New Pennsylvania Bill Proposes Changes to Deregulated Energy Market

Deregulation No Longer In Consumer Hands

Pennsylvania deregulated its energy market in the late 1990s, giving consumers a choice between purchasing energy supply from a retail energy supplier or default service from their utility. But a new bill may change the system, eliminating the utility's ability to sell energy supply. Instead, Pennsylvania residents would be forced to switch to a retail supplier.

The bill, submitted by Sen. Bob Mensch, a Republican from Montgomery, states that consumers who don't choose a retail supplier by June 2015 would be placed in a competitive auction in which retail energy suppliers could essentially purchase the right to provide energy supply to a customer. Those who default to retail supply would be enrolled by a retail energy provider in a 12-month fixed-rate energy plan with rates approved by the Pennsylvania Public Utility Commission.

However, customers don't have to remain on the defaulted plan for the entire 12-month period. Since these customers won't sign a contract they are allowed to switch to a different supplier or plan option at any time without penalty.  And, of course, Pennsylvania customers can choose their own retail energy supplier before the law goes into effect.

Though consumers may not like the idea of being forced to purchase energy from a retail supplier, the state stands to make a pretty penny from the legislation. As the bill reads today, retail suppliers will be required to pay the state $100 per customer who defaults to their service. With more than 3.5 million customers still receiving utility energy supply in Pennsylvania, the state has the potential to earn millions if the bill passes.

And the state wouldn't have to spend its money to inform the public of any changes to the law, either. Each retailer would have to pay an additional $2 per customer to fund educational programs about the new energy system.

Proponents say the bill would not only benefit the state, but it would keep money in the pockets of consumers. If the bill passes, retail suppliers would be required to give each customer a one-time $50 credit.

According to Direct Energy, switching to a retail supplier instead of sticking with the utility rates can save customers money. The retailer says PECO customers pay more for utility rates—about $162 more per household per year—than some of those offered in the competitive market. By signing up for the lowest 12-month fixed rates, customers statewide could have saved more than $357 million in 2012.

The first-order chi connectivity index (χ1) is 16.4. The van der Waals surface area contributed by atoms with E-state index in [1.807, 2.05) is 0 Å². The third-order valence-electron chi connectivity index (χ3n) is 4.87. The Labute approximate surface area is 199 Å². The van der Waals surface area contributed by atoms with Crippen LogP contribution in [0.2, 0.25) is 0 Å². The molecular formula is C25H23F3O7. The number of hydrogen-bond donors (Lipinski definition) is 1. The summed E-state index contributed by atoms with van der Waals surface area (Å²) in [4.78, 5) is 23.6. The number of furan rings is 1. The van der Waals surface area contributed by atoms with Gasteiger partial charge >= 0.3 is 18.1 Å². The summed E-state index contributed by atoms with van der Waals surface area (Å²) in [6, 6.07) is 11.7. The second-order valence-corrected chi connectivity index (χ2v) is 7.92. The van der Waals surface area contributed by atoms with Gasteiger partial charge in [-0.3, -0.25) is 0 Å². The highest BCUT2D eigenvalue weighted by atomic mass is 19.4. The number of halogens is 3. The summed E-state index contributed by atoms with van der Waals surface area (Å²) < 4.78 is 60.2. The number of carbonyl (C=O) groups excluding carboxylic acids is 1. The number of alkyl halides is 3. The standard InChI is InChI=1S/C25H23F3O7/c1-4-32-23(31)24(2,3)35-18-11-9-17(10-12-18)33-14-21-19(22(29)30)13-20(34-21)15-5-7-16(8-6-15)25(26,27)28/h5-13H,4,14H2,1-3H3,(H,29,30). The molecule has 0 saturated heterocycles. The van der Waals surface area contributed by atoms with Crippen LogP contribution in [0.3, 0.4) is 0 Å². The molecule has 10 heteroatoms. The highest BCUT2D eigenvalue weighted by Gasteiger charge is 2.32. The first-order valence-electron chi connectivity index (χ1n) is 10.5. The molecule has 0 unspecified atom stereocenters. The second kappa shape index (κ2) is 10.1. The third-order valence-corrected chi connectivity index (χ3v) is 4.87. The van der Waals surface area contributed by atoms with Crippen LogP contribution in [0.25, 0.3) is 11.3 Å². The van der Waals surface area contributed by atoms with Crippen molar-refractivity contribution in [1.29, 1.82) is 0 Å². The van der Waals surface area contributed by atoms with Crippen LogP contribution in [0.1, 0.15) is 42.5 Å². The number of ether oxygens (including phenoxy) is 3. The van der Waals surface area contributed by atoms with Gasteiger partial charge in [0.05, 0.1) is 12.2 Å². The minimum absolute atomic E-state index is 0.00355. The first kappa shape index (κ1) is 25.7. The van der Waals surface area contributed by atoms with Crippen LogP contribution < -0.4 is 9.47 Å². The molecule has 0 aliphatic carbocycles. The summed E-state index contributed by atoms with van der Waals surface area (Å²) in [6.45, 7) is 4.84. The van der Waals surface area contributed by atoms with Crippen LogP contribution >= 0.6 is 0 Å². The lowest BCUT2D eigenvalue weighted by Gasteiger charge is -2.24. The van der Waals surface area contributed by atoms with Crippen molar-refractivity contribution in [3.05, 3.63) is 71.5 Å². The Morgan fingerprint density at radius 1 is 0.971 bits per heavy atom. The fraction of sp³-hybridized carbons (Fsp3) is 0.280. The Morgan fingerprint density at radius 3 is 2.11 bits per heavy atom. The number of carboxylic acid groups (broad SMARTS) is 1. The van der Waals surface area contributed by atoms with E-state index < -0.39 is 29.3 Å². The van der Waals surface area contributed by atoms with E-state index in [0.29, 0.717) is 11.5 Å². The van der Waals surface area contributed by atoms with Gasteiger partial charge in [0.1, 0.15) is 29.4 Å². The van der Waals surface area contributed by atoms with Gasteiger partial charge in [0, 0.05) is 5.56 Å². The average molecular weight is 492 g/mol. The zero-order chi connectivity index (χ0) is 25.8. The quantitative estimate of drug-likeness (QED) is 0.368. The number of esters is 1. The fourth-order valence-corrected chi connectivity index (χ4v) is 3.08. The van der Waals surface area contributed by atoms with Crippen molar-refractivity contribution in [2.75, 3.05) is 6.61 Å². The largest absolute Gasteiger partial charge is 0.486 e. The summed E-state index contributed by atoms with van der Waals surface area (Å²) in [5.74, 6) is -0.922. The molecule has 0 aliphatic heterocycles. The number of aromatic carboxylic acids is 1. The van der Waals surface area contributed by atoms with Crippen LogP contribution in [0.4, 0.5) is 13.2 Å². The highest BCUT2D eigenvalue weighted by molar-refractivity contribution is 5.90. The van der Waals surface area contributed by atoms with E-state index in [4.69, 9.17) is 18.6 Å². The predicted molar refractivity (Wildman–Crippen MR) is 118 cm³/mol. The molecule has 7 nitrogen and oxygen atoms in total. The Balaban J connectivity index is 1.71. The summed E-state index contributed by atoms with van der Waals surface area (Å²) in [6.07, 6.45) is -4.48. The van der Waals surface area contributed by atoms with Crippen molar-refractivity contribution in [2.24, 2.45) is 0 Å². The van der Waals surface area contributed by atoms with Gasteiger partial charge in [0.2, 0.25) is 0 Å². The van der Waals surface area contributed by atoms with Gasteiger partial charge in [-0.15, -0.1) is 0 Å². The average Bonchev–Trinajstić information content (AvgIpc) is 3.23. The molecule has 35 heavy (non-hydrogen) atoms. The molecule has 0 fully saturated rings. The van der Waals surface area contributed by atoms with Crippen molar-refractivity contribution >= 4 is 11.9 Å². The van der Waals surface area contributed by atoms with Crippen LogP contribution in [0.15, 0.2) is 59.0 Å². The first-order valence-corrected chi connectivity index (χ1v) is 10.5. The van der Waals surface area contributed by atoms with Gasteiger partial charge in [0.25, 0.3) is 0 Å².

It seems like utilities might be in support of the bill as well. Deregulation legislation in Pennsylvania today mandates that a utility only make money off of the delivery of electricity or natural gas. The rates it charges for energy supply simply cover the expense of purchasing or generating energy. Its rates are regulated by the Public Utility Commission, which ensures that the utility doesn't profit off the sale of power or natural gas.

PPL, a utility that serves 1.4 million Pennsylvanians, has not taken an official stand on the Mensch bill. However, spokesman George Lewis told The Morning Call that the company would like to do away with default service. He said moving the requirement of default supply away from utilities allows them to focus on maintaining the energy infrastructure and ensuring reliable delivery service.

Of course, PPL also has a retail arm, PPL EnergyPlus, that competes in the energy market. EnergyPlus, like all retailers, is able to make a profit from the sale of energy. And PPL People for Good Government, PPL Corp.'s political action committee, has already donated $4,250 toward Mensch's campaign in 2013.

Though there is some support of the legislation, it has plenty of opposition, too. AARP, for example, has taken a stand against the bill, saying it creates unnecessary hardships for seniors and the poor. Since the energy marketplace exists mainly online, it will be difficult for seniors and those without Internet to navigate through the options and find a good deal on energy.

Others argue the bill doesn't answer serious questions, such as what will happen if a retail supplier goes out of business or how poor credit customers can find reasonable rates for energy.

The bill still needs approval from both houses of the state's General Assembly and the governor's signature before it becomes law. In the event of opposition to this legislation, which Mensch believes is likely, the Assembly can subject the bill to committee hearings.

The bill is likely to change as it makes its way through the legislative process and lawmakers address any public opposition. Hopefully, the final version will be a compromise agreeable to both sides, leaving Pennsylvania with a law that benefits everyone.


Paul Batistelli is a co-contributor on this piece. He freelances in the energy field for the promotion of a greener society and energy means. He works to raise awareness on ecological issues, energy dependency, and reducing carbon footprints.

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